33. ^ Perchet, Vianney; Rigollet, Philippe (2013), "The multi-armed bandit problem with covariates", Annals of Statistics, 41 (2): 693–721, doi:10.1214/13-aos1101 
  34. ^ Allesiardo, Robin; Féraud, Raphaël; Djallel, Bouneffouf (2014), "A Neural Networks Committee for the Contextual Bandit Problem", Neural Information Processing - 21st International Conference, ICONIP 2014, Malaisia, November 03-06,2014, Proceedings, Lecture Notes in Computer Science, 8834, Springer, pp. 374–381, doi:10.1007/978-3-319-12637-1_47, ISBN 978-3-319-12636-4 
  35. ^ Michal Valko; Nathan Korda; Rémi Munos; Ilias Flaounas; Nello Cristianini (2013), Finite-Time Analysis of Kernelised Contextual Bandits, 29th Conference on Uncertainty in Artificial Intelligence (UAI 2013) and (JFPDA 2013)., arXiv:1309.6869free to read 
  36. ^ Féraud, Raphaël; Allesiardo, Robin; Urvoy, Tanguy; Clérot, Fabrice (2016). "Random Forest for the Contextual Bandit Problem". AISTATS. 
  37. ^ a b Badanidiyuru, A.; Langford, J.; Slivkins, A. (2014), "Resourceful contextual bandits", Proceeding of Conference on Learning Theory (COLT) 
  38. ^ a b Wu, Huasen; Srikant, R.; Liu, Xin; Jiang, Chong (2015), "Algorithms with Logarithmic or Sublinear Regret for Constrained Contextual Bandits", The 29th Annual Conference on Neural Information Processing Systems (NIPS) 
  39. ^ Burtini (2015)
  40. ^ a b Yue, Yisong; Broder, Josef; Kleinberg, Robert; Joachims, Thorsten (2012), "The K-armed Dueling Bandits Problem", Journal of Computer and System Sciences, 78 (5), pp. 1538–1556, doi:10.1016/j.jcss.2011.12.028 
  41. ^ Yue, Yisong; Joachims, Thorsten (2011), "Beat the Mean Bandit", Proceedings of ICML'11 
  42. ^ Urvoy, Tanguy; Clérot, Fabrice; Féraud, Raphaël; Naamane, Sami (2013), "Generic Exploration and K-armed Voting Bandits", Proceedings of the 30th International Conference on Machine Learning (ICML-13) (PDF)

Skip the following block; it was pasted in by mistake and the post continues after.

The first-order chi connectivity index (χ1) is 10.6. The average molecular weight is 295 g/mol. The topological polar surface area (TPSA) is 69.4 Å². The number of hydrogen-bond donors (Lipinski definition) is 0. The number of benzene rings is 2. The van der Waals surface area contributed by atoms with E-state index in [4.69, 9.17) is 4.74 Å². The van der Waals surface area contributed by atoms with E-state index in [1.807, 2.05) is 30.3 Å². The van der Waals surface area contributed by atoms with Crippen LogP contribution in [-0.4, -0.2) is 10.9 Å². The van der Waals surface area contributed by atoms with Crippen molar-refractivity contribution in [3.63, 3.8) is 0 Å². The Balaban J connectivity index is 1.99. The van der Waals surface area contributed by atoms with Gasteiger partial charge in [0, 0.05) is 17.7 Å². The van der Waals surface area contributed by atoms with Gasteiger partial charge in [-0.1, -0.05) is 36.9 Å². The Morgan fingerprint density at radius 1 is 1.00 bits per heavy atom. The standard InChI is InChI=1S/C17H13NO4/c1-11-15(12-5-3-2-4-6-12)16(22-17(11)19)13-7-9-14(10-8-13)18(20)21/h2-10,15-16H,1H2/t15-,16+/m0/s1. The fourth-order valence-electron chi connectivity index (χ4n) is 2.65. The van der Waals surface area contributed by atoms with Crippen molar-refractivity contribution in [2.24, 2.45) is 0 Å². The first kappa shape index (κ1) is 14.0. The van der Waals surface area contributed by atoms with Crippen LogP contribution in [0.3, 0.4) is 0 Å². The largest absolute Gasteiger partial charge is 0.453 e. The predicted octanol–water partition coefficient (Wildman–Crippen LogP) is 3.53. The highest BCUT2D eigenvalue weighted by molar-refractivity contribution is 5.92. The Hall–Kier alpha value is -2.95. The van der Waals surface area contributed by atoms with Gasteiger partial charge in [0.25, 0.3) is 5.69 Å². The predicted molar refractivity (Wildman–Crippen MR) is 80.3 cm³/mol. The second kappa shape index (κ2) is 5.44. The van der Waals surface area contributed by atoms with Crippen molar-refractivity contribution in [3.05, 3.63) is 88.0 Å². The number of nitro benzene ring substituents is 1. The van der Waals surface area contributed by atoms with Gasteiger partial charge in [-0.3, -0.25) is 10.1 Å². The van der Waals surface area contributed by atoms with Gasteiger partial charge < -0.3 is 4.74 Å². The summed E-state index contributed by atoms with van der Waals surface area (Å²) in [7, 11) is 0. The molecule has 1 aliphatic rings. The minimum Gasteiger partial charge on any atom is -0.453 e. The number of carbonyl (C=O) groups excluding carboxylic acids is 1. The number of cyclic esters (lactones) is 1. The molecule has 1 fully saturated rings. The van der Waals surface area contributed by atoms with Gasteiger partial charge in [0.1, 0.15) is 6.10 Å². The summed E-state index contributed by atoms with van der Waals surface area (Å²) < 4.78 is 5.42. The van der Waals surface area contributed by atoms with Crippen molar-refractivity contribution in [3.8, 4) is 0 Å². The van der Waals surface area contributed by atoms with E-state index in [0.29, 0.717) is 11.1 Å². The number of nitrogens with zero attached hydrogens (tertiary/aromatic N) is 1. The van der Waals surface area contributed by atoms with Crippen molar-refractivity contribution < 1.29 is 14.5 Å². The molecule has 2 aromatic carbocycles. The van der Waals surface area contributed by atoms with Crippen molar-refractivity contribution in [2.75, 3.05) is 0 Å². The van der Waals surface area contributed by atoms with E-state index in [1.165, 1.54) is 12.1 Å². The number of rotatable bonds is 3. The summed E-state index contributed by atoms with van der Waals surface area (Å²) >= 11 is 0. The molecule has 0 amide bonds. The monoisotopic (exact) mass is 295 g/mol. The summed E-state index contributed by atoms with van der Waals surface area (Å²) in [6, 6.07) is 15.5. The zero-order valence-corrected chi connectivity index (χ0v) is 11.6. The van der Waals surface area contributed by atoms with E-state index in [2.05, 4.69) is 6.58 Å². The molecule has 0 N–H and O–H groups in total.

43. ^ Zoghi, Masrour; Whiteson, Shimon; Munos, Remi; Rijke, Maarten D (2014), "Relative Upper Confidence Bound for the $K$-Armed Dueling Bandit Problem", Proceedings of the 31st International Conference on Machine Learning (ICML-14) (PDF) 
  44. ^ Gajane, Pratik; Urvoy, Tanguy; Clérot, Fabrice (2015), "A Relative Exponential Weighing Algorithm for Adversarial Utility-based Dueling Bandits", Proceedings of the 32nd International Conference on Machine Learning (ICML-15) (PDF) 
  45. ^ Zoghi, Masrour; Karnin, Zohar S; Whiteson, Shimon; Rijke, Maarten D (2015), "Copeland Dueling Bandits", Advances in Neural Information Processing Systems, NIPS'15, arXiv:1506.00312free to read 
  46. ^ Komiyama, Junpei; Honda, Junya; Kashima, Hisashi; Nakagawa, Hiroshi (2015), "Regret Lower Bound and Optimal Algorithm in Dueling Bandit Problem", Proceedings of The 28th Conference on Learning Theory (PDF) 
  47. ^ Wu, Huasen; Liu, Xin (2016), "Double Thompson Sampling for Dueling Bandits", The 30th Annual Conference on Neural Information Processing Systems (NIPS), arXiv:1604.07101free to read 
  48. ^ Discounted UCB, Levente Kocsis, Csaba Szepesvári, 2006
  49. ^ On Upper-Confidence Bound Policies for Non-Stationary Bandit Problems, Garivier and Moulines, 2008 <http://arxiv.org/abs/0805.3415>
  50. ^ Bouneffouf, Djallel; Feraud, Raphael (2016), "Multi-armed bandit problem with known trend", Neurocomputing 
  51. ^ Improving Online Marketing Experiments with Drifting Multi-armed Bandits, Giuseppe Burtini, Jason Loeppky, Ramon Lawrence, 2015 <http://www.scitepress.org/DigitalLibrary/PublicationsDetail.aspx?ID=Dx2xXEB0PJE=&t=1>
  52. ^ a b c Gentile, Claudio; Li, Shuai; Zappella, Giovanni (2014), "Online Clustering of Bandits", The 31st International Conference on Machine Learning, Journal of Machine Learning Research (ICML 2014), arXiv:1401.8257free to read 
  53. ^ Korda, Nathan Korda; Szorenyi, Balazs; Li, Shuai (2016), "Distributed Clustering of Linear Bandits in Peer to Peer Networks", The 33rd International Conference on Machine Learning, Journal of Machine Learning Research (ICML 2016), arXiv:1604.07706free to read 
  54. ^ a b Li, Shuai; Alexandros, Karatzoglou; Gentile, Claudio (2016), "Collaborative Filtering Bandits", The 39th International ACM SIGIR Conference on Information Retrieval (SIGIR 2016), arXiv:1502.03473free to read 

Further reading[edit]

  • Allesiardo, Robin (2014), "A Neural Networks Committee for the Contextual Bandit Problem", Neural Information Processing - 21st International Conference, ICONIP 2014, Malaisia, November 03-06,2014, Proceedings, Lecture Notes in Computer Science, 8834, Springer, pp. 374–381, doi:10.1007/978-3-319-12637-1_47, ISBN 978-3-319-12636-4 .

External links[edit]